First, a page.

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Smashed Pumpkin Ale

3 December, 2009 Leave a comment

It’s not often that quaffing ale reminds me of anything more than other ales. Now that I’ve said that I have to add that this is an excellent and peculiar beer, not at all what I was expecting. Somehow the thought of a pumpkin beer gave me the same slightly shuddering concerns that I had before sampling Wells Banana Bread ale, and with the same outcomes – delight and surprise.

I had the pleasure of sampling this at the Graduate bar in Davis, a favourite haunt of mine as they always have a wide variety of draught brews and generally, a knowledgeable and keen staff. This was recommended as a very different autumnal beer, but I was warned to go easy with it, and with an ABV of 9% and a powerful taste kick, I can see why.

It was served in a 12-ounce glass and showed a good orange body topped with a thick and stable head. I admit to some trepidation as I took my first sip, but was immediately delighted by a good fruity and spicy nose, redolent of nutmeg, cinnamon and (presumably) pumpkin. As if that were not surprise enough, once I actually tasted it I was taken back to posh Sunday lunches at my parents’ home, for here of all things was a beer that reminded me of sherry.

Yes, it’s a warming and wonderful drink, intensely flavourful, but leaving me in something of a dilemma. For the sherry taste told my unconscious to sip, whilst the hedonistic brain told me to quaff; quaff and get another one.

Categories: Beers Tags: ,

Shipyard Imperial Porter

21 August, 2009 2 comments

Being a fairly recent addition to the US, I’m occasionally asked what I miss most about Britain, and tonight I can answer that in two words. The Pub. I had occasion to go for a beer with a colleague (my dear wife being at her monthly book group meeting), and so we visited The Graduate bar in Davis.

Now I don’t dislike American bars, so don’t take this as too harsh a criticism, but I do miss English pubs. The Graduate is situated near the University of California campus in Davis, so it tends to cater to the student body. It’s a sports bar, full of television screens, it serves burgers and individual pizzas, but it also has Western dance nights. In short, it’s an American bar. And it’s noisy.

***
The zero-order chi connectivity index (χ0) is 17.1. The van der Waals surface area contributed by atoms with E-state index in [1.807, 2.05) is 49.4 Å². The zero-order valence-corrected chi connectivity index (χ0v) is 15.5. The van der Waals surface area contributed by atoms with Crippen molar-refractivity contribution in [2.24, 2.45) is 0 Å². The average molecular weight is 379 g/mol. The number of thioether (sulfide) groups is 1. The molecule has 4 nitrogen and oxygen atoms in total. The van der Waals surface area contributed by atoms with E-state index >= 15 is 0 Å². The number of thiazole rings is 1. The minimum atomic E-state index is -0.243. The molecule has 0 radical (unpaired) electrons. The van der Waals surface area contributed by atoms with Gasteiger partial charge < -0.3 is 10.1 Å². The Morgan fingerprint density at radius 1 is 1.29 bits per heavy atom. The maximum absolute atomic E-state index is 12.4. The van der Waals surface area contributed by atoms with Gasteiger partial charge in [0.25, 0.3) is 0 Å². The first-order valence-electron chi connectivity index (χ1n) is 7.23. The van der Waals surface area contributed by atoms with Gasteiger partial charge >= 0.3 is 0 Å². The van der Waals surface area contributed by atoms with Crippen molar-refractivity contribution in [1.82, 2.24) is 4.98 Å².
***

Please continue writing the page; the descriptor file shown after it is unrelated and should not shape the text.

I often reminisce about the quiet English pubs of my youth – little round tables, local newspapers, local folk gathered together for a pint and a chat. Maybe a dartboard, and occasionally, a jukebox. They were quiet, possibly refined, but always a social space, somewhere you could go to meet old friends or make new ones. But it would be quiet, at least in my ideal world.

So what has this to do with Shipyard Imperial Porter? Well, one thing this bar does have is a wide range of draught beers. That’s beer, on tap. There are the standard American favourites – you know, Miller or Bud or any of those, there are some brews from local breweries, and there are what we used to call “guest beers”. I suspect this brew to be one such, as I’d not spotted it before, and ever keen to experience new brews, I tried a pint, and was not disappointed.

Now I apologise for a couple of things. Firstly, there’s no photo of this one – not only did I not have a camera with me, but I’d neglected even my ‘phone. Secondly, I can’t describe the colour, as it was too dark to see. That said, I can confirm that this is one to try if you like the type, as I do.

I have to say that the first sip was something of a surprise, as in amongst the toasty malts was a pumpernickel bread flavour, mixed with molasses and a little bitterness and spice. There’s not a lot to the nose, though to my taste, a little lacking. There was a hint of chocolate, but nothing to write home about. As I worked my way down it, the taste developed a little more, but never quite to the point where I got excited about anything.

After a while, I started to get a little hint of smokiness, not unlike burnt toast. Not unpleasant, and never overpowering, but just there, acting as the backdrop to the malt. There’s a little hop flavour, but it’s not a bitter brew by any means. It is neither noticeably sweet nor “medicinal”, as some strong beers can be (it’s 7% alcohol, in case you’re wondering), but is refreshing and for me tonight, quite uplifting.

The only real disappointment to me was the feel and the finish – the texture was on the thin side, again not what I was expecting from a porter. That said, it’s a pleasant enough pint, the flavours balance quite well, and I would have gone back for a second pint had I not been so tired after a trying week. Given the alcohol content and the fact that I had to cycle home (and having become a drinking lightweight), the second pint might have relaxed me too much.

Score for this one is probably a B+ as it’s an easy and refreshing beer. I’d consider it a worthwhile meal beer – it certainly went down well with my burger and chili cheese fries – sadly, though, I’d better look elsewhere for home drinking as I can’t imagine that there’s anywhere local I could get it in bottles. I know the Davis Food Co-op doesn’t carry it, but it wouldn’t stop me looking.

Yes, in general I miss my English pubs. I miss some pubs in particular. I miss the quiet ticking of ancient clocks, the pleasant hum of background conversation. I miss the old boys who “take the dog for a walk” and are always good for a natter. I miss quietly reading the paper at Sunday lunchtimes. When I first came over here just over four years ago, I thought I’d miss good beers, but good beers are thankfully abundant, and for that I remain ever grateful.

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